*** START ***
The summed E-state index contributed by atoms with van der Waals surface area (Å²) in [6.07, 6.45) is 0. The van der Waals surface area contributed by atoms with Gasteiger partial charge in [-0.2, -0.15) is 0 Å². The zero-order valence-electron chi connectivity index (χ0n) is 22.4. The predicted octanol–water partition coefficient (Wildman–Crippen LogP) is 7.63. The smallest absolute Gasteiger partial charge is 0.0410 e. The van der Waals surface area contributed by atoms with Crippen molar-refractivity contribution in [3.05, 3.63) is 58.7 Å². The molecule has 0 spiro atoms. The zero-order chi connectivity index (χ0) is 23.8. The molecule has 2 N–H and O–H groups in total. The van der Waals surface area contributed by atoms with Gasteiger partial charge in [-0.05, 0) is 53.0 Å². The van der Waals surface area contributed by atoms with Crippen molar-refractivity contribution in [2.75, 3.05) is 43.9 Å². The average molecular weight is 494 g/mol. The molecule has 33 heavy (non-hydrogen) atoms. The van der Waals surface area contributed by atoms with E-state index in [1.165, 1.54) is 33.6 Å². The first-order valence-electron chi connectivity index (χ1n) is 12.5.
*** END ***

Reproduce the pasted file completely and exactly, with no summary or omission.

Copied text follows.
The summed E-state index contributed by atoms with van der Waals surface area (Å²) in [6.07, 6.45) is 0. The van der Waals surface area contributed by atoms with Gasteiger partial charge in [-0.2, -0.15) is 0 Å². The zero-order valence-electron chi connectivity index (χ0n) is 22.4. The predicted octanol–water partition coefficient (Wildman–Crippen LogP) is 7.63. The smallest absolute Gasteiger partial charge is 0.0410 e. The van der Waals surface area contributed by atoms with Crippen molar-refractivity contribution in [3.05, 3.63) is 58.7 Å². The molecule has 0 spiro atoms. The zero-order chi connectivity index (χ0) is 23.8. The molecule has 2 N–H and O–H groups in total. The van der Waals surface area contributed by atoms with Gasteiger partial charge in [-0.05, 0) is 53.0 Å². The van der Waals surface area contributed by atoms with Crippen molar-refractivity contribution in [2.75, 3.05) is 43.9 Å². The average molecular weight is 494 g/mol. The molecule has 33 heavy (non-hydrogen) atoms. The van der Waals surface area contributed by atoms with E-state index in [1.165, 1.54) is 33.6 Å². The first-order valence-electron chi connectivity index (χ1n) is 12.5.